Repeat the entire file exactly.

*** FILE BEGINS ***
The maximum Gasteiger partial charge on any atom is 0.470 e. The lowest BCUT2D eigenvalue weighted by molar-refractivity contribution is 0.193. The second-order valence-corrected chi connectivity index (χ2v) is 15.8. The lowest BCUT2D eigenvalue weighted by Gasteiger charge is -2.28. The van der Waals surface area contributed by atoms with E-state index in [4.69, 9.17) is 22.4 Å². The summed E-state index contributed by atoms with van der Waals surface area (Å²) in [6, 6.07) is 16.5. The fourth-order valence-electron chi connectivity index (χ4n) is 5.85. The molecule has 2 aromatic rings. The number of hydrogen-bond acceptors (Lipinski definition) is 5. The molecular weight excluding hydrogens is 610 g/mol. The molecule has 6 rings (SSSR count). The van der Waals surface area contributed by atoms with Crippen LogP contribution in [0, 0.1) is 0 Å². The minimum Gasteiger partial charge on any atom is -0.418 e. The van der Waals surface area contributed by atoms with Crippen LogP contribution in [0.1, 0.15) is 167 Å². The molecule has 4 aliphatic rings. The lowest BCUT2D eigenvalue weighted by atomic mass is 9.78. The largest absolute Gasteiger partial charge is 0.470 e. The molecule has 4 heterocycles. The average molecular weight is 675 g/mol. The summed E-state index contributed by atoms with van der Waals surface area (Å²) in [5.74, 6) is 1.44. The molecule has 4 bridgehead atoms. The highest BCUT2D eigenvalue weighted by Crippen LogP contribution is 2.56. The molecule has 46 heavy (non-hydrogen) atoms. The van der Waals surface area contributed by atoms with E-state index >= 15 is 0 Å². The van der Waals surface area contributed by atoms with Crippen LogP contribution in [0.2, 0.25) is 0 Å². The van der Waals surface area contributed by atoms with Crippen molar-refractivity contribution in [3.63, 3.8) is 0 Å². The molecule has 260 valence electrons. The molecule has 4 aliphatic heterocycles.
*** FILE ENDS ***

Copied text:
The maximum Gasteiger partial charge on any atom is 0.470 e. The lowest BCUT2D eigenvalue weighted by molar-refractivity contribution is 0.193. The second-order valence-corrected chi connectivity index (χ2v) is 15.8. The lowest BCUT2D eigenvalue weighted by Gasteiger charge is -2.28. The van der Waals surface area contributed by atoms with E-state index in [4.69, 9.17) is 22.4 Å². The summed E-state index contributed by atoms with van der Waals surface area (Å²) in [6, 6.07) is 16.5. The fourth-order valence-electron chi connectivity index (χ4n) is 5.85. The molecule has 2 aromatic rings. The number of hydrogen-bond acceptors (Lipinski definition) is 5. The molecular weight excluding hydrogens is 610 g/mol. The molecule has 6 rings (SSSR count). The van der Waals surface area contributed by atoms with Crippen LogP contribution in [0, 0.1) is 0 Å². The minimum Gasteiger partial charge on any atom is -0.418 e. The van der Waals surface area contributed by atoms with Crippen LogP contribution in [0.1, 0.15) is 167 Å². The molecule has 4 aliphatic rings. The lowest BCUT2D eigenvalue weighted by atomic mass is 9.78. The largest absolute Gasteiger partial charge is 0.470 e. The molecule has 4 heterocycles. The average molecular weight is 675 g/mol. The summed E-state index contributed by atoms with van der Waals surface area (Å²) in [5.74, 6) is 1.44. The molecule has 4 bridgehead atoms. The highest BCUT2D eigenvalue weighted by Crippen LogP contribution is 2.56. The molecule has 46 heavy (non-hydrogen) atoms. The van der Waals surface area contributed by atoms with E-state index >= 15 is 0 Å². The van der Waals surface area contributed by atoms with Crippen LogP contribution in [0.2, 0.25) is 0 Å². The van der Waals surface area contributed by atoms with Crippen molar-refractivity contribution in [3.63, 3.8) is 0 Å². The molecule has 260 valence electrons. The molecule has 4 aliphatic heterocycles.